Slovak industry saw its recent recovery fizzle out in February, as output slowed to 2.6% y/y, the statistics office reported on April 11.
The reading suggests a worrying return to sluggishness early in the year. Growth of 7.6% in January had signalled a welcome acceleration in activity as the year kicked off, following an erratic second half to 2016. A 3% gain in December represented something of a stabilisation following a deep drop in the summer, as holidays at German factories saw production sag in Slovakia.
However, growth in the final quarter of 2016 remained subdued, capping output at 3.3% for the full year. The data illustrated just how difficult a year it was for Slovak industry, with export demand out of the Eurozone – the dominant driver of the economy – patchy, and a deep lull in investment crippling domestic demand. The industrial sector expanded 6.9% in 2015.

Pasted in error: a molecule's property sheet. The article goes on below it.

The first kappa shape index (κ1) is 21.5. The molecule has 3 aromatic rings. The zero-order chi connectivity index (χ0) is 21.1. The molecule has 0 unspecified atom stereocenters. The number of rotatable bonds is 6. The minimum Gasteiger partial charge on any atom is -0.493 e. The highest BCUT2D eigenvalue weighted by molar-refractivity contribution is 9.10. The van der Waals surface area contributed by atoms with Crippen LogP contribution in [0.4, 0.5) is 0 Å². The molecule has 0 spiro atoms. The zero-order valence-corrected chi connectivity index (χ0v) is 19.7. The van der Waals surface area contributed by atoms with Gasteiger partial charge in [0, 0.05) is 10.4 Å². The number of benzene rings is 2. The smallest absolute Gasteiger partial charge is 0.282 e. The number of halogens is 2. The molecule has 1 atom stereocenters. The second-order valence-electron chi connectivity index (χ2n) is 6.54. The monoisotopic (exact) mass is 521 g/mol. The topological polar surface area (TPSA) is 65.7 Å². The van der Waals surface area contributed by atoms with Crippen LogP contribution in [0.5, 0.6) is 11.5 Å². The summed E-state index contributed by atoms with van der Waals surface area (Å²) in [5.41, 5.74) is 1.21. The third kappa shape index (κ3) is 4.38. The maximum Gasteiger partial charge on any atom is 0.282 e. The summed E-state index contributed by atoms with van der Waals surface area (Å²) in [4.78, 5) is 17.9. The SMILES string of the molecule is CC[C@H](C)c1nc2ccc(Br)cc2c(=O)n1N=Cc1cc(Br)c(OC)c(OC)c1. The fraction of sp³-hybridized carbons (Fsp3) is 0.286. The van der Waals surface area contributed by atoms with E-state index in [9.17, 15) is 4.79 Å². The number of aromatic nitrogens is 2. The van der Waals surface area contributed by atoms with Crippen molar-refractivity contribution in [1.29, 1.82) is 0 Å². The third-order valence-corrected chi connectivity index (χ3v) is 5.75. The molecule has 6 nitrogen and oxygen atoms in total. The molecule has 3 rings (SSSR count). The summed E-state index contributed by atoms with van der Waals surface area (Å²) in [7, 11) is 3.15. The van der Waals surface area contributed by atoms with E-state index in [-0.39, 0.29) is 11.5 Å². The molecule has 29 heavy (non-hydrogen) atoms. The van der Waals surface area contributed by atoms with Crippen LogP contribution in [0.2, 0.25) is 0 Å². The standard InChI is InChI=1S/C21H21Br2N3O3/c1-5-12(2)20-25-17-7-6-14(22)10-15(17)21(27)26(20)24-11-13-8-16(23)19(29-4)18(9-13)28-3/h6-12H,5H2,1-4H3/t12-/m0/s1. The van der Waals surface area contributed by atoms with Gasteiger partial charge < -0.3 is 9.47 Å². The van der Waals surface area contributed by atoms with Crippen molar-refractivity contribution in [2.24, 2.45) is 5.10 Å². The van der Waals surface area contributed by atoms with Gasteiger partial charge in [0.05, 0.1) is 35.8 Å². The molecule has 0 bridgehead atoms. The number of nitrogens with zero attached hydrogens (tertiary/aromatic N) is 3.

Indicators across the Visegrad region have hinted at a much stronger start to 2017, as activity and confidence in the Eurozone has risen strongly. In that context, the February data – although not adjusted for a shorter month this year – is clearly disappointing. In seasonally adjusted terms, output dropped 0.9% m/m.
The downturn in activity looks to be the result of slowing growth in the vital manufacturing sector. By far the biggest contributor to the Slovak economy, the sector managed expansion of just 2.2% y/y in February, a full 4.1pp slower than in the previous month.
The sluggish performance of Slovak industry last year served to illustrate the country’s huge reliance on the automotive sector, as erratic performance in auto exports saw overall output swing. Slovakia is the world’s largest per capita car producer.
The poor result in February - alongside the continued struggles of the construction sector – also hints that Slovakia continues to struggle to get investment back on track. Driven by a sharp drop in EU fund absorption, investment as a percentage of GDP fell 2.9pp to 20.6% in 2016, with the construction sector – heavily dependent on the public projects that rely on EU money – bearing the brunt.
The country’s builders saw output drop a further 10.7% y/y in February. That said, the fall was around 7pp smaller than that recorded in the first month of the year. Seasonally adjusted monthly figures reported 2.7% growth.